In the contest of currencies since the industrial world's fixed exchange rate system collapsed more than two decades ago, the yen stands out as the long-distance champion. Twenty-five years ago, the Japanese needed 360 yen to buy one U.S. dollar. With their nation accumulating nearly $1 trillion in trade surpluses since the late 1970s, however, the Japanese can now buy a greenback for a bargain-basement price of less than 90. This year alone, the yen's value in dollars has shot up 12%.

The superyen has bankrolled Japan's dramatic push into Asia, just as it financed its move into the U.S. But despite the currency's extraordinary appreciation, it would be a mistake to assume it will gain indefinitely. Not only does the dollar remain the preeminent currency of international finance and trade but it also may benefit in coming months from a shift in global growth patterns, interest rates, and capital flows.

EXTRA HEFT. Some doubts about the yen's chances for further huge gains stem from Japan's reluctance to see it become a truly global currency. That gives the deficit-plagued dollar some heft it otherwise might lack. With 60% of America's banknotes circulating overseas--and many emerging economies pegging their currencies to the dollar--the buck is still the preferred medium of exchange from Guayaquil to Guangzhou. The dollar's share of world foreign exchange reserves remains around 55% today, notes Kemper Financial Services Inc. economist David D. Hale.

The yen accounts for a mere 9%, little changed from its level of a decade ago. And while 15% of all Eurobond issues are now denominated in yen, most of these bonds are issued by Japanese companies and sold to Japanese investors. Many foreigners are reluctant to borrow in yen. Japan's barriers to foreign direct investment prevent them from earning enough yen to repay their debts.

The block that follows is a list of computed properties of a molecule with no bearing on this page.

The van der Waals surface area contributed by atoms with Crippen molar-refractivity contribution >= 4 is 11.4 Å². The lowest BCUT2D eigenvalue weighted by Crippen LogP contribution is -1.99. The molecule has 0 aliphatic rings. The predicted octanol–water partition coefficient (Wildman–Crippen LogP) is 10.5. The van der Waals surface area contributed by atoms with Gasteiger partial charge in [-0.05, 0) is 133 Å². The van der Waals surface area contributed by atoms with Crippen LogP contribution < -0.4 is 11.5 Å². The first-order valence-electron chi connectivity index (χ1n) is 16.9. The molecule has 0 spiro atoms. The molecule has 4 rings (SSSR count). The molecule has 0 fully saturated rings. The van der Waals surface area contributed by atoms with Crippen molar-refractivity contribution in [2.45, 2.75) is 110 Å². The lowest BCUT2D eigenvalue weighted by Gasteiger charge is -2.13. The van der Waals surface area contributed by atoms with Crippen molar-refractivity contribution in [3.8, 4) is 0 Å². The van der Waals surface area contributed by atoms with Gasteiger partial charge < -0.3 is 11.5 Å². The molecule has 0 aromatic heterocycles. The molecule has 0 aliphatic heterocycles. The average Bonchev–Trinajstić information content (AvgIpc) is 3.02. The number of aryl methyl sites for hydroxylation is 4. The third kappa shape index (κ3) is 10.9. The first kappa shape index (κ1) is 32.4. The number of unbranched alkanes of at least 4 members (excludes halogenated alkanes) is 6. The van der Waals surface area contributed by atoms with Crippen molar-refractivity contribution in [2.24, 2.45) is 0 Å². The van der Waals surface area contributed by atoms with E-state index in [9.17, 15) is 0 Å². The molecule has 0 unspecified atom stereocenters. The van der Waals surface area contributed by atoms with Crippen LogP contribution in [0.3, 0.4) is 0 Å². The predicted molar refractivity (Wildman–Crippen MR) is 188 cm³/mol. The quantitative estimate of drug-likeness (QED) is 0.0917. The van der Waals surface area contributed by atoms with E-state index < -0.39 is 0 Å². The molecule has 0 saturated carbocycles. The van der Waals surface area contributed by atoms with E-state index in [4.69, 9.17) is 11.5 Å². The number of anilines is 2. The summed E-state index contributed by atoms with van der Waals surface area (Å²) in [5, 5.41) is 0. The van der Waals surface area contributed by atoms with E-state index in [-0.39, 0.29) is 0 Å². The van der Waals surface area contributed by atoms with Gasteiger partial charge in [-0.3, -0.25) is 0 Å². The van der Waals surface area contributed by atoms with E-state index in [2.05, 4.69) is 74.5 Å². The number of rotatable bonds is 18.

Despite Japan's unwillingness to see the yen play a greater global role, the country's recent economic policies have all but ensured that the currency would rise. Trying to overcome the hangover of the easy-money-fueled bubble economy of the 1980s, Japanese monetary and fiscal authorities have pursued a hard-money strategy of slow growth and deflation. That has helped cool global price pressures and permitted the U.S. to follow the opposite course: robust growth and tolerance of modest inflation. But with Merrill Lynch & Co. estimating that Japanese investors already have $400 billion in unrealized foreign exchange losses on their books, their willingness to recycle their trade surpluses back into dollars has been fading.

However, 1995 could see both countries change course. Many economists expect the Federal Reserve to raise interest rates again this spring to rein in the U.S. economy. That should dampen inflation jitters and shrink the U.S. trade deficit. At the same time, Japanese officials are conceding that their economy may not be able to stand much more pressure from the yen. Acknowledging this, Finance Minister Masayoshi Takemura on Mar. 27 promised a new government spending plan to spur growth. In an unusually strong statement, he suggested that the Bank of Japan should cut rates. The bank will probably respond by slashing its record-low discount rate by 50 basis points, to 1.25%, this spring. Perhaps foreshadowing this, the bank has already pushed money-market rates to a six-month low. Coming on top of heavy central bank purchases of dollars, those moves have led some economists to think Japanese authorities would like the greenback to return to 96 yen, or maybe even 100.

If anything, Japan's new Asian investment focus could help this trend along. As Japanese manufacturers replace domestic production with goods from their new Asian factories, imports should rise, and the country's trade surplus should decline. It may never dwindle enough to make the yen a weak currency again. Even if it does, the yen should remain a relatively strong currency for years to come. But for now, some of the forces pumping the Japanese currency up could be taking a break.

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